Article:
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Real-world data reveal a diagnostic gap in non-alcoholic fatty liver disease

A Commentary to this article was published on 24 August 2018



Non-alcoholic fatty liver disease (NAFLD) is the most common cause of liver disease worldwide. It affects an estimated 20% of the general population, based on cohort studies of varying size and heterogeneous selection. However, the prevalence and incidence of recorded NAFLD diagnoses in unselected real-world health-care records is unknown. We harmonised health records from four major European territories and assessed age- and sex-specific point prevalence and incidence of NAFLD over the past decade.


Data were extracted from The Health Improvement Network (UK), Health Search Database (Italy), Information System for Research in Primary Care (Spain) and Integrated Primary Care Information (Netherlands). Each database uses a different coding system. Prevalence and incidence estimates were pooled across databases by random-effects meta-analysis after a log-transformation.


Data were available for 17,669,973 adults, of which 176,114 had a recorded diagnosis of NAFLD. Pooled prevalence trebled from 0.60% in 2007 (95% confidence interval: 0.41–0.79) to 1.85% (0.91–2.79) in 2014. Incidence doubled from 1.32 (0.83–1.82) to 2.35 (1.29–3.40) per 1000 person-years. The FIB-4 non-invasive estimate of liver fibrosis could be calculated in 40.6% of patients, of whom 29.6–35.7% had indeterminate or high-risk scores.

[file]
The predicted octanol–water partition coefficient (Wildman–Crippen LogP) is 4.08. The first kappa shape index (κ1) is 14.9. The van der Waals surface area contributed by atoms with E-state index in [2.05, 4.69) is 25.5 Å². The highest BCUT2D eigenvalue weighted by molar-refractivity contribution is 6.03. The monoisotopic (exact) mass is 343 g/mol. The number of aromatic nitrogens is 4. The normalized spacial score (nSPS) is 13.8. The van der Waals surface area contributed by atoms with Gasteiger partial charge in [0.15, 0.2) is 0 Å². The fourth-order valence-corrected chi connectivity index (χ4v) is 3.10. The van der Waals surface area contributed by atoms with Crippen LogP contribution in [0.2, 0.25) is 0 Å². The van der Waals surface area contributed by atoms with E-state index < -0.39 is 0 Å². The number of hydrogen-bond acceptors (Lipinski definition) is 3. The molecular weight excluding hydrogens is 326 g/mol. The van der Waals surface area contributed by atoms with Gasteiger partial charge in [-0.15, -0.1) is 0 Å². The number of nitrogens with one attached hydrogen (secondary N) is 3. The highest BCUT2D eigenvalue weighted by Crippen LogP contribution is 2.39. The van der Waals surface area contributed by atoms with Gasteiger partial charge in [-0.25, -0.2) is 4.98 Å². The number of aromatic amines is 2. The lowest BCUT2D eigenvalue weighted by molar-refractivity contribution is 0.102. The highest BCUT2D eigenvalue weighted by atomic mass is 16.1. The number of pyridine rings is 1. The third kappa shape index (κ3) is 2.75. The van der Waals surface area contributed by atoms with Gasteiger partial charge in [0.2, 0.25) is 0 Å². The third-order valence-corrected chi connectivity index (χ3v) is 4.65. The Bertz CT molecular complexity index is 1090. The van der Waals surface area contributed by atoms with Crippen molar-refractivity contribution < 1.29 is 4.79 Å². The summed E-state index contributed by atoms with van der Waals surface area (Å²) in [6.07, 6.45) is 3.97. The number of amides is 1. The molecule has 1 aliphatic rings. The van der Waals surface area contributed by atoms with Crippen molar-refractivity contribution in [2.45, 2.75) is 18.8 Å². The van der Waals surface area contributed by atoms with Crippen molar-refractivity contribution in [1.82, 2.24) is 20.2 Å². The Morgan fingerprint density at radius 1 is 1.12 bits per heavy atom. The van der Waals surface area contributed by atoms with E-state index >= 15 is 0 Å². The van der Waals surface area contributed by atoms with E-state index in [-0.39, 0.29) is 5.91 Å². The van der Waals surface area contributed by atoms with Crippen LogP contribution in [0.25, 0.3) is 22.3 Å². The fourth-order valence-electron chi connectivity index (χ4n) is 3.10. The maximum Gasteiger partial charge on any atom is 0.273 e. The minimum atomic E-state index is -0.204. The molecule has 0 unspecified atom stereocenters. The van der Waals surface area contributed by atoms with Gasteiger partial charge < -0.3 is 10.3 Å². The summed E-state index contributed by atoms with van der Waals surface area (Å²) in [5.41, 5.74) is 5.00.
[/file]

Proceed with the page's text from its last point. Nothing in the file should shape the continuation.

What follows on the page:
In the largest primary-care record study of its kind to date, rates of recorded NAFLD are much lower than expected suggesting under-diagnosis and under-recording. Despite this, we have identified rising incidence and prevalence of the diagnosis. Improved recognition of NAFLD may identify people who will benefit from risk factor modification or emerging therapies to prevent progression to cardiometabolic and hepatic complications.

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Non-alcoholic fatty liver disease (NAFLD) is rapidly becoming the most common cause of chronic liver disease worldwide [1]. NAFLD is a spectrum of diseases that encompasses uncomplicated steatosis, non-alcoholic steatohepatitis (NASH) and fibrosis, which in a small proportion can lead to complications including cirrhosis, liver failure and hepatocellular carcinoma [2]. NAFLD is a multisystem disease with a multidirectional relationship with the metabolic syndrome [3,4,5]. NAFLD is associated with increased risk of cardiovascular disease [5,6,7] and cancer [8]. Among other high-risk groups [9], people with diabetes and NAFLD are at increased risk of micro- and macrovascular complications [10, 11] and these patients have a twofold increased risk of all-cause mortality [12].